Author(s): Bailey AS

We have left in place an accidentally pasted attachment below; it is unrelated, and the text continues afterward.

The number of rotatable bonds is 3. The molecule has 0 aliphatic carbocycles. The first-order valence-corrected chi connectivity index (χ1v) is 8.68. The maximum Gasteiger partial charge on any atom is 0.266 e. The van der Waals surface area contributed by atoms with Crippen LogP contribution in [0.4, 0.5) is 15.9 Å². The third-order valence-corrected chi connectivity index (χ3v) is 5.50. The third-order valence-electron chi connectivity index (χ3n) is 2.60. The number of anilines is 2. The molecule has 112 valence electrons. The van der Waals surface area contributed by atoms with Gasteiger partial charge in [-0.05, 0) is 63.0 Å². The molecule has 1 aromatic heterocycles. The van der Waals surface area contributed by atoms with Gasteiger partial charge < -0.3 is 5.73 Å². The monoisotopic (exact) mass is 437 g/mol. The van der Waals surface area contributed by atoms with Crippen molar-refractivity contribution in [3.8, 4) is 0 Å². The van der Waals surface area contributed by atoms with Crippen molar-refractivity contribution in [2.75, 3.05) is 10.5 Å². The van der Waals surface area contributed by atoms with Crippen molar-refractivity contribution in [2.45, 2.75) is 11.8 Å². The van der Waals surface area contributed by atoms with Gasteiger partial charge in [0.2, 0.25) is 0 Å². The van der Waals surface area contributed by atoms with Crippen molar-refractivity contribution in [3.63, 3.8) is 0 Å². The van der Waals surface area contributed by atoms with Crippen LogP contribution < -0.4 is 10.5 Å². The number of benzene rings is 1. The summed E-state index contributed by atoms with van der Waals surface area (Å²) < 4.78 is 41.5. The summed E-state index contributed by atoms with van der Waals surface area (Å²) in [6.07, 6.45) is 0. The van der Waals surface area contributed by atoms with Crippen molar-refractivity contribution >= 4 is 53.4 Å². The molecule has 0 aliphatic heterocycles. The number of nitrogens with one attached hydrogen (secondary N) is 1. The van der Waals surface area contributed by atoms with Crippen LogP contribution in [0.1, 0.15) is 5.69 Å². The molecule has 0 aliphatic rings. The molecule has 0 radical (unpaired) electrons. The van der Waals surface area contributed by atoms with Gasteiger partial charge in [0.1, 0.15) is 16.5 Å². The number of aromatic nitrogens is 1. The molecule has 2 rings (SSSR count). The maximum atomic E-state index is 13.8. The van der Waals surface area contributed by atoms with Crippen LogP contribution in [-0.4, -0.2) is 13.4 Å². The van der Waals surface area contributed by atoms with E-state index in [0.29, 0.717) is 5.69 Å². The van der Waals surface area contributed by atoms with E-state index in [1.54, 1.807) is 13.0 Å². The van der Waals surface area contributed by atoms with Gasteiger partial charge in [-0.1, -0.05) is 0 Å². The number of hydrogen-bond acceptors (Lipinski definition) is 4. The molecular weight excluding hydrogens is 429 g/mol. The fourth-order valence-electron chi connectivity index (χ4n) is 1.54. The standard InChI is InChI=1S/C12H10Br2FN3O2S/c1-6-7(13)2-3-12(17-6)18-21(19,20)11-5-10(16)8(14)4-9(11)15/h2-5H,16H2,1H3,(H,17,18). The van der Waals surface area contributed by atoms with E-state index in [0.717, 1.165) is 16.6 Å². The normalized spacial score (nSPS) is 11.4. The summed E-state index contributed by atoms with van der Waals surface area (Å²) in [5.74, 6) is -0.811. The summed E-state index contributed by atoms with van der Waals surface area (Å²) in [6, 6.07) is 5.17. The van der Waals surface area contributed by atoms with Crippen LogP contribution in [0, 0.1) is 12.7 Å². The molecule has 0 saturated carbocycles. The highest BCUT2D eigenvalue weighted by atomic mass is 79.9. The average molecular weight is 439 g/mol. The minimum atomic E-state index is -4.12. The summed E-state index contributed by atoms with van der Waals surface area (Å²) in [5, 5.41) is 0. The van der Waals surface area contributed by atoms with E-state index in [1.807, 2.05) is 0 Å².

Classical studies of the developing embryo first suggested the existence of the hemangioblast, a precursor cell with the potential to differentiate into both blood and blood vessels. Several lines of investigation demonstrated that many of the genes activated during early hematopoietic development are also expressed in the vascular endothelium. Gene-targeting studies using embryonic stem cells have identified Flk-1, SCL, and Runx-1 as important regulatory molecules that specify both hematopoietic and vascular outcomes. Although it was anticipated that the hemangioblast would be present only during the earliest stages of vascular development in the yolk sac, accumulating evidence now indicates that hematopoietic cells with hemangioblast activity persist into adulthood. In the adult, bone marrow-derived, circulating endothelial progenitors contribute to postnatal neovascularization and enhance vascular repair following ischemic injury. Highly purified populations of hematopoietic stem cells from humans and mice can differentiate into both blood cells and vascular tissue at the single cell level. These recent findings suggest that bone marrow-derived hematopoietic stem cells or their progeny may contribute to the maintenance and repair of both the hematopoietic and the vascular systems during adult life.